The Love Hormone That Affects Dogs and Humans
A recent study in Japan has found that the hormone oxytocin produces effects in dogs that are similar to humans. Scientists sprayed dogs with a harmless oxytocin spray and noticed that the dogs were much more affectionate, docile and responsive to commands.
They were also more likely to paw, sniff and lick their owners than those who were sprayed with a neutral saline solution. The ‘oxytocin dogs’ were also more affectionate to other dogs around them as well as their owners.
What is oxytocin?
Oxytocin, or as it is often referred to, the ‘love hormone’, has long been the centre of debate when it comes to discussing and studying the biology of love. Is it really possible to make somebody fall in love with you? Are there chemicals that can make a bond between a couple stronger?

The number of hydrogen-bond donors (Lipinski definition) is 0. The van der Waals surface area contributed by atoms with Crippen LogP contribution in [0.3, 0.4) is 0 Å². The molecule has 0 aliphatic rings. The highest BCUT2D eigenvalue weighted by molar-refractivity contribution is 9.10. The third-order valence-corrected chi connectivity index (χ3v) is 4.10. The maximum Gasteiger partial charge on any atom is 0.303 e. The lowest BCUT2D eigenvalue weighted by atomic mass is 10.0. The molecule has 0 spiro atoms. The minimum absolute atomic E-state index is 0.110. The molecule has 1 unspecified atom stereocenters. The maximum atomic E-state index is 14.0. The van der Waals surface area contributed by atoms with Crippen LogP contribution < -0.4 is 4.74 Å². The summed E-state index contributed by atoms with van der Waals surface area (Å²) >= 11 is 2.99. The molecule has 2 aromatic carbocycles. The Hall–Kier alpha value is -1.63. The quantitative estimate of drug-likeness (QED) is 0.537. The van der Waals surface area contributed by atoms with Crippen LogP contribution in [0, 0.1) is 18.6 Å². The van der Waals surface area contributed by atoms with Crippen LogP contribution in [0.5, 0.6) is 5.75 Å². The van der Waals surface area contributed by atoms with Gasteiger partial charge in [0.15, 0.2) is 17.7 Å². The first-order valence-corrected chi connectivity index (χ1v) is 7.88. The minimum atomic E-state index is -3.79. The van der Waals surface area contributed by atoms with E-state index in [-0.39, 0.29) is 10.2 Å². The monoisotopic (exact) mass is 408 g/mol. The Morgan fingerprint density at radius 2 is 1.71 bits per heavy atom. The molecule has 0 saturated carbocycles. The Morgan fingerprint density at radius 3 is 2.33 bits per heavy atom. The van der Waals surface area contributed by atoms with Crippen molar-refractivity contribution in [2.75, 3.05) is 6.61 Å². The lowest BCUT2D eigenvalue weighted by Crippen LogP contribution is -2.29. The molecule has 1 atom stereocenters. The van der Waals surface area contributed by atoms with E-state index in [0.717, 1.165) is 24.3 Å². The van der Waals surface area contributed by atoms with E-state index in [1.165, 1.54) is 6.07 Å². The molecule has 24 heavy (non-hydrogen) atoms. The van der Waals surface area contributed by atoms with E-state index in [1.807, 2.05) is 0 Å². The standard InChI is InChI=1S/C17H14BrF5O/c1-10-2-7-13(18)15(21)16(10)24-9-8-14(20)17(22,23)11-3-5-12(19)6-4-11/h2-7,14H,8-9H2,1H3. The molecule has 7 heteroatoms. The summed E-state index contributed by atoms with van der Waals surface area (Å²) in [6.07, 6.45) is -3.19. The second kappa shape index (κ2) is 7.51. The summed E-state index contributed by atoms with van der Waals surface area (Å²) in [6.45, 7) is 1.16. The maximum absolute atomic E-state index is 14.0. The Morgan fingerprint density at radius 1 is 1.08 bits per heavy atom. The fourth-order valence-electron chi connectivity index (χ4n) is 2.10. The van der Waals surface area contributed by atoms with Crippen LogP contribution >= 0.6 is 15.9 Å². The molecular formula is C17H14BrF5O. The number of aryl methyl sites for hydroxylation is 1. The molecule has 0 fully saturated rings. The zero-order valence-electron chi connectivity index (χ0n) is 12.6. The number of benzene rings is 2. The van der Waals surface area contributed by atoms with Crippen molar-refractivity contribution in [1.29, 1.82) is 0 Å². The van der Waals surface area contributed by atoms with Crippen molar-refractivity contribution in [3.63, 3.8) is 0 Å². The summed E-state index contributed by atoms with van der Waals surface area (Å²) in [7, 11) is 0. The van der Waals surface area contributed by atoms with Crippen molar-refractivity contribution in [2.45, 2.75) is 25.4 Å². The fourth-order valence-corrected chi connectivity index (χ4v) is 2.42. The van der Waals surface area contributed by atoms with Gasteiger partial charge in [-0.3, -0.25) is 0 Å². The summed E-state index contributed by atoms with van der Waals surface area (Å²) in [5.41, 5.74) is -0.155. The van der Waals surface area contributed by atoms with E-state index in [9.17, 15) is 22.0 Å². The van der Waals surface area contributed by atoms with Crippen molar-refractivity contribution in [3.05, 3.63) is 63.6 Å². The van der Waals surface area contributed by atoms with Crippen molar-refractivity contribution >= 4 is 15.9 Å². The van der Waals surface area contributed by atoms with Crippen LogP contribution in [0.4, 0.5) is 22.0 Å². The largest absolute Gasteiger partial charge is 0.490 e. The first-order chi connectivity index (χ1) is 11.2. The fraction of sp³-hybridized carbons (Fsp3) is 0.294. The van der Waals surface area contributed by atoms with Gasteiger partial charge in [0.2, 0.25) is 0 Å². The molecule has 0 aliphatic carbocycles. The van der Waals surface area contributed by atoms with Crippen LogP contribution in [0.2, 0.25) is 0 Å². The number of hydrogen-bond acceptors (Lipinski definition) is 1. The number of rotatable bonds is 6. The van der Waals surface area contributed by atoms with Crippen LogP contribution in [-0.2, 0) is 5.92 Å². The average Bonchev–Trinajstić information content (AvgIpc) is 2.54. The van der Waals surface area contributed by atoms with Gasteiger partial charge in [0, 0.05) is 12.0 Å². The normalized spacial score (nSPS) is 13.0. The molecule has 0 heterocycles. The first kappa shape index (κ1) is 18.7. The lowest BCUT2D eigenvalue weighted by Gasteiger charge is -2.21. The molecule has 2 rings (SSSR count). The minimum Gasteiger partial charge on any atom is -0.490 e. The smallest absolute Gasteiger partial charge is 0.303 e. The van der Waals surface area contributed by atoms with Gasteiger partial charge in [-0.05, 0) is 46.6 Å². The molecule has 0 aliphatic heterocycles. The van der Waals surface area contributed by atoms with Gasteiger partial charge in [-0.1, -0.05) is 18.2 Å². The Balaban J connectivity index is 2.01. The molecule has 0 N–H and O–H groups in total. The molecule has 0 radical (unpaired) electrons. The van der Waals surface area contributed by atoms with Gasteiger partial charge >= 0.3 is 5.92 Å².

Oxytocin and humans
Research on the effects of oxytocin on human subjects has shown that the chemical affects our ability to cooperate and interact with other people. The scientists responsible for the study into oxytocin’s effects on dogs believe that the same is true for dogs and could also be the same for cats and other mammals.
Lead scientist and author Theresa Romero, said ‘We discovered that following the application of the oxytocin spray, dogs were much more affectionate and paid more attention to controls and commands from their owners.’
The Human-Dog Bond
These findings could explain why the bond between dogs and humans is so strong and how that bond first began 33,000 years ago with the domestication of wolves. Dogs aren’t the only pets that we form strong bonds to though. No matter the animal, they are a part of the family whom we are responsible for and want to give them the best care we can. Pet insurance will mean they will be covered for any accidents of illnesses; getting them treatment, when they need it.